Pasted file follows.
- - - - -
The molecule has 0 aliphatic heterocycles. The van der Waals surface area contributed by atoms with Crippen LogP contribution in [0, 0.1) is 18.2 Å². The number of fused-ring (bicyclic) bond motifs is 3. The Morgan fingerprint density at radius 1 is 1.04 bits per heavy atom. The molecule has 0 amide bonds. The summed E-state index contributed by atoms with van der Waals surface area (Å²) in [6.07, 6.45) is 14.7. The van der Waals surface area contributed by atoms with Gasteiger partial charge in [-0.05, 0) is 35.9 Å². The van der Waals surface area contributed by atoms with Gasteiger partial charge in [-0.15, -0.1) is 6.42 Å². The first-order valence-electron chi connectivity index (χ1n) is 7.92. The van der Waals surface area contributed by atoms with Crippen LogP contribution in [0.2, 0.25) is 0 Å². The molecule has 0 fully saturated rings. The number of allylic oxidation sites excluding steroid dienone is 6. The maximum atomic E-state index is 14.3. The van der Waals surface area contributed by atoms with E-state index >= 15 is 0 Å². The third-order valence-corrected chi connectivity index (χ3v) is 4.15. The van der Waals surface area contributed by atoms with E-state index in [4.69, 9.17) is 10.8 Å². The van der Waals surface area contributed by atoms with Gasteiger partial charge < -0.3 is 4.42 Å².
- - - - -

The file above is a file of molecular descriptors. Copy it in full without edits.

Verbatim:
The molecule has 0 aliphatic heterocycles. The van der Waals surface area contributed by atoms with Crippen LogP contribution in [0, 0.1) is 18.2 Å². The number of fused-ring (bicyclic) bond motifs is 3. The Morgan fingerprint density at radius 1 is 1.04 bits per heavy atom. The molecule has 0 amide bonds. The summed E-state index contributed by atoms with van der Waals surface area (Å²) in [6.07, 6.45) is 14.7. The van der Waals surface area contributed by atoms with Gasteiger partial charge in [-0.05, 0) is 35.9 Å². The van der Waals surface area contributed by atoms with Gasteiger partial charge in [-0.15, -0.1) is 6.42 Å². The first-order valence-electron chi connectivity index (χ1n) is 7.92. The van der Waals surface area contributed by atoms with Crippen LogP contribution in [0.2, 0.25) is 0 Å². The molecule has 0 fully saturated rings. The number of allylic oxidation sites excluding steroid dienone is 6. The maximum atomic E-state index is 14.3. The van der Waals surface area contributed by atoms with E-state index >= 15 is 0 Å². The third-order valence-corrected chi connectivity index (χ3v) is 4.15. The van der Waals surface area contributed by atoms with E-state index in [4.69, 9.17) is 10.8 Å². The van der Waals surface area contributed by atoms with Gasteiger partial charge < -0.3 is 4.42 Å².